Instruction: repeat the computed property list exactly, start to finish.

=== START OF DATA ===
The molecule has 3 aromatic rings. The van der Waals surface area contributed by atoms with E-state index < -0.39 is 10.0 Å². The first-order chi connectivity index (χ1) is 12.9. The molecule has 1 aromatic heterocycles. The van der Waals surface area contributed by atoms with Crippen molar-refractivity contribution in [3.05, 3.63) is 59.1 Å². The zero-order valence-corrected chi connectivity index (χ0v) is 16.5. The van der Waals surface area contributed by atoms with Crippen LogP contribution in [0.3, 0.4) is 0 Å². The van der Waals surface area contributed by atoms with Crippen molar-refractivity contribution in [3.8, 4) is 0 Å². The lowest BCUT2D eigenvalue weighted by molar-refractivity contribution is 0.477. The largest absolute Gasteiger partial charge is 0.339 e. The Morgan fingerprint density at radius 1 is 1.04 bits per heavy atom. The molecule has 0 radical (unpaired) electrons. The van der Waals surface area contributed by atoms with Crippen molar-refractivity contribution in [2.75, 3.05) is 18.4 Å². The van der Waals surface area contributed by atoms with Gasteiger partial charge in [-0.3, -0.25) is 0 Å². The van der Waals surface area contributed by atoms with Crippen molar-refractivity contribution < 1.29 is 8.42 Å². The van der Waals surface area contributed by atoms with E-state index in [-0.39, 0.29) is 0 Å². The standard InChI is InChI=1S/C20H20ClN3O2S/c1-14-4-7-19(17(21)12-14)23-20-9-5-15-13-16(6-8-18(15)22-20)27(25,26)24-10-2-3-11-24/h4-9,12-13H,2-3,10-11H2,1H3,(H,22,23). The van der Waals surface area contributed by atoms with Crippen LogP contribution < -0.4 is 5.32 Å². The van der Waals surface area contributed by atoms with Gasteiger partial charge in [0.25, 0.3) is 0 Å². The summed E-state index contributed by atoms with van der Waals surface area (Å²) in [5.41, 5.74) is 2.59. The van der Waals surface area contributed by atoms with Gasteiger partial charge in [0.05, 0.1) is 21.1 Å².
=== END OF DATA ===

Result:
The molecule has 3 aromatic rings. The van der Waals surface area contributed by atoms with E-state index < -0.39 is 10.0 Å². The first-order chi connectivity index (χ1) is 12.9. The molecule has 1 aromatic heterocycles. The van der Waals surface area contributed by atoms with Crippen molar-refractivity contribution in [3.05, 3.63) is 59.1 Å². The zero-order valence-corrected chi connectivity index (χ0v) is 16.5. The van der Waals surface area contributed by atoms with Crippen LogP contribution in [0.3, 0.4) is 0 Å². The van der Waals surface area contributed by atoms with Crippen molar-refractivity contribution in [3.8, 4) is 0 Å². The lowest BCUT2D eigenvalue weighted by molar-refractivity contribution is 0.477. The largest absolute Gasteiger partial charge is 0.339 e. The Morgan fingerprint density at radius 1 is 1.04 bits per heavy atom. The molecule has 0 radical (unpaired) electrons. The van der Waals surface area contributed by atoms with Crippen molar-refractivity contribution in [2.75, 3.05) is 18.4 Å². The van der Waals surface area contributed by atoms with Gasteiger partial charge in [-0.3, -0.25) is 0 Å². The van der Waals surface area contributed by atoms with Crippen molar-refractivity contribution < 1.29 is 8.42 Å². The van der Waals surface area contributed by atoms with E-state index in [-0.39, 0.29) is 0 Å². The standard InChI is InChI=1S/C20H20ClN3O2S/c1-14-4-7-19(17(21)12-14)23-20-9-5-15-13-16(6-8-18(15)22-20)27(25,26)24-10-2-3-11-24/h4-9,12-13H,2-3,10-11H2,1H3,(H,22,23). The van der Waals surface area contributed by atoms with Crippen LogP contribution < -0.4 is 5.32 Å². The van der Waals surface area contributed by atoms with Gasteiger partial charge in [0.25, 0.3) is 0 Å². The summed E-state index contributed by atoms with van der Waals surface area (Å²) in [5.41, 5.74) is 2.59. The van der Waals surface area contributed by atoms with Gasteiger partial charge in [0.05, 0.1) is 21.1 Å².